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Department of Sociology, Anthropology and Crime and Delinquency Studies


Undergraduate Program in Sociology

and Crime and Delinquency Studies

Department Chair:

Dr. Nathaniel Eugene Terrell

What is Sociology?

Sociology is the scientific study of human behavior. It shows how people interact with each other, how groups and societies differ, and how these social units affect human behavior. Sociology helps us better understand why people behave similarly as well as differently. Its focus is on social relationships among humans.

 

What are some of the benefits of a Degree in Sociology?

  • students develop social skills
  • students develop communication skills necessary for every profession in the world
  • individuals understand how and why they act and feel as they do
  • develop insights into the invisible networks of rules and institutional arrangements which guide human behavior
  • examine the social environments
  • provide knowledge of human behavior, organizational dynamics, and cultural diversity essential for many occupations

The sociology courses provide a desirable background for further professional training in law, city planning, public administration, hospital administration, and medicine, as well as for advanced graduate work in sociology or other social sciences. It also prepares students for a wide variety of careers that involve problem-solving and gathering, organizing and analyzing information. Such careers may involve jobs ranging from sales and management to community services and government work.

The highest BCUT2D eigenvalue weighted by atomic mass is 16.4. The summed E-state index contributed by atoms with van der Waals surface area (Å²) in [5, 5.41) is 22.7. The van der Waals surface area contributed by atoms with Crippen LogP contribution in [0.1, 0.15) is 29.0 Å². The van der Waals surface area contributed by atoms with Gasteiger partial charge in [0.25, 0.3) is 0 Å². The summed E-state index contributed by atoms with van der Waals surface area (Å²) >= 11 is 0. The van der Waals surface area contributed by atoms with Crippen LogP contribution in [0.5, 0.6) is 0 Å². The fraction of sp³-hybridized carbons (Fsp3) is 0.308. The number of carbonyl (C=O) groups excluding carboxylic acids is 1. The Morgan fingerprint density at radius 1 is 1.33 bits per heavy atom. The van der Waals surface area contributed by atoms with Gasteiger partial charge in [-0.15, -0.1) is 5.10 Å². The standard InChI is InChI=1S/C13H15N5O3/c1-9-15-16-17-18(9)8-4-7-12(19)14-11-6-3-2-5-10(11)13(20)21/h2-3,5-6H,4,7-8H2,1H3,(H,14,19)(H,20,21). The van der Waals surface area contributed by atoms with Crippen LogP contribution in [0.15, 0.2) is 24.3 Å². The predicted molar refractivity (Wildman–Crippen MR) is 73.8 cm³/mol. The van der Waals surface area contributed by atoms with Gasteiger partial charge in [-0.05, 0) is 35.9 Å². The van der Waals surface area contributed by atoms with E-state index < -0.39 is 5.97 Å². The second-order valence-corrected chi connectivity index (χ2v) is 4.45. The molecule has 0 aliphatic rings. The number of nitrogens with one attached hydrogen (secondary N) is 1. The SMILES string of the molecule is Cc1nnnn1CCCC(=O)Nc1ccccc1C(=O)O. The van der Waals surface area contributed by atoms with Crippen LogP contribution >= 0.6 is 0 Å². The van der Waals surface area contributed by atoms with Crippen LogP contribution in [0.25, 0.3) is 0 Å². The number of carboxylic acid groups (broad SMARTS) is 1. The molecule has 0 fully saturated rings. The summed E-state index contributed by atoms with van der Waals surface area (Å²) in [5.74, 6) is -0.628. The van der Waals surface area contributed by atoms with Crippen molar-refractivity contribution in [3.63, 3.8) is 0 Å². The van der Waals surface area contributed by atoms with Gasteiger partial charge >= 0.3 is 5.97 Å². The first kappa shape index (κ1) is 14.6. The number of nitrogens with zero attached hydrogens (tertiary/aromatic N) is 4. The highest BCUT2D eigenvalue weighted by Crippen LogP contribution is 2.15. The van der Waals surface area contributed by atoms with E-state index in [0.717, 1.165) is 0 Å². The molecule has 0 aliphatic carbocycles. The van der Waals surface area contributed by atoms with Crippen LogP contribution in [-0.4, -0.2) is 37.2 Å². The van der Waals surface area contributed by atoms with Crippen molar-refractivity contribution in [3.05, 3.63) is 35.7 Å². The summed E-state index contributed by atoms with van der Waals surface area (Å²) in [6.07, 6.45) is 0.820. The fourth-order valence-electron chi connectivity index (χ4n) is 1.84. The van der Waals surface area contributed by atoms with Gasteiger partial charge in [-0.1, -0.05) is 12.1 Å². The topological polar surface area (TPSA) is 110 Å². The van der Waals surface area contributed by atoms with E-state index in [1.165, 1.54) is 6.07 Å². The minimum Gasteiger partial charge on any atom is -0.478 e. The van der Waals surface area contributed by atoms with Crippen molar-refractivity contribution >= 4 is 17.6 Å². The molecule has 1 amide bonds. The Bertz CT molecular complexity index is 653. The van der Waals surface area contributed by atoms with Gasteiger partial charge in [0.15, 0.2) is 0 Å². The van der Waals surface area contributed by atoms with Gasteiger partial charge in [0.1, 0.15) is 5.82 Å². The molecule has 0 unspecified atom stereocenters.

What is Crime and Delinquency?

The degree is designed primarily for those students who intend to pursue careers in Crime and Delinquency Studies, juvenile justice, law enforcment, government agencies, and other related fields, or who want more extensive preparation in the discipline of Crime and Delinquency Studies for advanced degree programs.

What are some of the benefits of a Degree in Crime and Delinquency Studies?

  • contributes to a holistic view of crime and delinquency and the criminal justice system
  • students develop communication skill necessary for every profession
  • examine social issues associated with crime
  • develop research and evaluation skills useful in planning change in the criminal justice field
  • provide knowledge of human behavior, organizational dynamics, and cultural diversity essential for many occupations